Earning status as a Chartered Professional Engineer (CPEng) is a major professional milestone, but for one engineer, achieving her CPEng post-nominal also marked a historical moment for Australia’s peak engineering association.
Last week’s Engineers Australia Chartered ceremony began much the same as ones that have come before. Except unbeknownst to many in the room — and one engineer in particular — the day also became a major milestone in the organisation’s history.
Among those receiving their status as a CPEng was the organisation’s 25,000th active Chartered member, Sarah Hannah, Head of Asset Systems at energy business AGL.
Hannah, who has been an engineer for 14 years and with AGL for seven of those, achieved her credential through the company’s in-house Chartered engineering program, which is run in partnership with Engineers Australia.
Hannah said earning Chartered status has been on her to-do list for 10 years, and she was “very proud” to have achieved it.
“It’s a really special feeling. Chartered gives you a framework for development, and I think it adds a wonderful layer of importance to the profession of engineering,” she said.
“For me, it’s credibility and I’m proud I’ve got it.”
Hannah, who has a background in chemical and process engineering, added that she hopes to one day serve as a role model for more women in engineering, and wants to encourage others to pursue a future in the profession.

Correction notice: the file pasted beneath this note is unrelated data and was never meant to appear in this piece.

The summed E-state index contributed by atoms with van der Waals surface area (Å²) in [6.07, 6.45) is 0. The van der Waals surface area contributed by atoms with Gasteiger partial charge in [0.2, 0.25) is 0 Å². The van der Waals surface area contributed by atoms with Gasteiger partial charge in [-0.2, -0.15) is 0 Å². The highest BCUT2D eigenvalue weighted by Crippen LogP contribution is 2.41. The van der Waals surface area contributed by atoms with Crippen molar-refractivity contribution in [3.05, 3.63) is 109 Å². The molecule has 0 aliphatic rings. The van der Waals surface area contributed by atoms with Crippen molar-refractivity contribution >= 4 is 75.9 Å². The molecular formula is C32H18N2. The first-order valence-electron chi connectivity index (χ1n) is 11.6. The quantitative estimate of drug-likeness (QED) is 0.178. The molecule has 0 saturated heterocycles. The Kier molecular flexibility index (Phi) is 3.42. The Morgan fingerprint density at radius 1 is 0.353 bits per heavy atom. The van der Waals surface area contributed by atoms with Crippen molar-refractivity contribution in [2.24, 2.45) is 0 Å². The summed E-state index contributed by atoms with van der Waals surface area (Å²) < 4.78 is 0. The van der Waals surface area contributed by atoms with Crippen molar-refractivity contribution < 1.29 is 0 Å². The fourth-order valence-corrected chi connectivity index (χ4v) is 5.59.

“Trust, skill and expertise”
Engineers Australia CEO Dr Bronwyn Evans was present to confer the credentials. Evans said those in the profession who have achieved Chartered status should be proud of what they have accomplished.
“Chartered credentials are internationally benchmarked and recognised, demonstrating that Australian engineers are at the global forefront and meet world-class competency standards,” Evans said.
“It’s a mark of trust, skill and expertise — of competence, experience and judgement displayed at an advanced level. Chartered engineers commit themselves to ethical practice and further professional growth and development.”
Credentials like Chartered status are important for the role they play in public trust in the engineering profession, Evans added. It’s also essential to ensure engineers are prepared to address the increasingly complex challenges faced by Australia and the world.
At a time when more states are moving to mandate engineers registration (Victoria recently passed into law mandatory registration for five engineering disciplines, and NSW is considering a similar registration scheme), Evans said that achieving Chartered status demonstrates an extra level of commitment.
“Registration is about regulatory compliance and minimum standards to practice. Chartered is about best practice,” she said.
Chartered status can be achieved in 24 areas of practice, including major engineering disciplines such as aerospace, biomedical, chemical, civil, electrical, environmental, mechanical and structural. Other pathways are also available, such as asset management, cost engineering, heritage and conservation, leadership and management, project management and risk engineering.
Interested in learning more about the Chartered credential? You may already have what it takes to become Chartered. Find out more here and start your pathway to Chartered today.